Agarose Gel Electrophoresis
The extracted DNA samples were analyzed by gel electrophoresis using a 1% agarose in 100 ml TE buffer (tris base, boric acid and EDTA (pH 8.0) and stained with 5 µ lethidium bromide. The gel was run for 35-40 minutes. The results was visualized and analyzed by GEL documentation.
Primer Design
1000 bp upstream region of Apo E is selected for primer design as shown in Table 2. For designing primers methylation PCRs METH-primer software was used. The DNA sequence was taken as input and searched the sequence for potential CpG islands. Primers were picked around predicted CpG islands and or around regions specified by users. Results of primer selection are delivered through a web browser in text and in graphic view.
Primers Types Primer Sequence Tm value °C GC%
Table 2: Lists of Primers Used.
Bisulfite Treatment
For bisulfite treatment 4 μg of DNA was added to a sterile 1.5 ml eppendorf tube and made final volume up to 24 μl by addition of PCR water. To this 5 µl of 3M NaOH was added to this and incubated for 15 min at 37°C. To incubated mixture, 30 μl of hydroquinone solution and 530 μl of NaHSO3 solution were added. By slowly addition an over layer of mineral oil (100 μl) was made and incubated for overnight at 45°C. The overnight incubated mixture was centrifuged to ensure DNA in bottom and then it was taken leaving mineral oil behind. The above reaction mixture was div0ided into two separate tubes equally avoiding mineral oil.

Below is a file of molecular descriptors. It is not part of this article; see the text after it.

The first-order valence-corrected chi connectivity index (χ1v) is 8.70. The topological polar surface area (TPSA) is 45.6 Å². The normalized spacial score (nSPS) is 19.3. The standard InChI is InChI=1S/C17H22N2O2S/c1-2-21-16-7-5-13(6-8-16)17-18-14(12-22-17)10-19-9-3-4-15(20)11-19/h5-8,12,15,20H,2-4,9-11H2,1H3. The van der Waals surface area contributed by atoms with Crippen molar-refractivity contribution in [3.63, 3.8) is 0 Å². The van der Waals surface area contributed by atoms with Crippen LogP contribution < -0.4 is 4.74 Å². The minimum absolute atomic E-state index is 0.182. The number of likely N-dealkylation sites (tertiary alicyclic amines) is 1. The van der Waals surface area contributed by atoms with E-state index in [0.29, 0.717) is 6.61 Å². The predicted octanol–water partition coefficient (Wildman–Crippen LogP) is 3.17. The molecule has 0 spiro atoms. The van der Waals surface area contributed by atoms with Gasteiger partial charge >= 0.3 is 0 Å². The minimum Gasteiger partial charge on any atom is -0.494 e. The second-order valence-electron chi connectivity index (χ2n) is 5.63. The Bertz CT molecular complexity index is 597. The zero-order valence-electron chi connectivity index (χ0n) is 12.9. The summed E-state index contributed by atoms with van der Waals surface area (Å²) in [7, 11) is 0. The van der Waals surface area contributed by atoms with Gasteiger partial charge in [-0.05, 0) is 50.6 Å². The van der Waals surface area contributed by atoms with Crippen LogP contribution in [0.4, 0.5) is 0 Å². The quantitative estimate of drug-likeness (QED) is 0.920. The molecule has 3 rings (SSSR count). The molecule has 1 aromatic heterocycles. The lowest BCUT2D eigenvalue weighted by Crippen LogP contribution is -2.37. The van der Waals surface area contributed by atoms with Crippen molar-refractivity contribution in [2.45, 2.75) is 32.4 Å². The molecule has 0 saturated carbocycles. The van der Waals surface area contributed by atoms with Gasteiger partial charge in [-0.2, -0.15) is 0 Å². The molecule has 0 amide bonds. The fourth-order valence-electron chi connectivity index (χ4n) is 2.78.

On next morning, reaction mixture was taken and processed using Silica Bead DNA Extraction Kit (Ferments) by using Silica Bead DNA Extraction Kit protocol. It was then stored at -20°C for desulfonation. For desulfonation 5 μl of 3M NaOH was added to 40 μl of DNA and incubated for 15 min at 37°C. To this 20μl of 5M ammonium acetate solution and 20 μl of ice cold isopropanol was added. Kept it at -20°C for 1 hour and centrifuged for 3 mins at 14000 rpm. The supernatant discarded and washed the pellet by adding 1 ml of 70% ethanol. Centrifuged it for 3 mins for 14000 rpm and discarded the supernatant. The pellet dried at room temperature and dissolved it in 45 μl 0.1X PCR water. The DNA was stored at -20°C until use. Polymerase Chain Reaction (PCR). The PCR reaction was performing in BIOTER XP cycler.
Gel Electrophoresis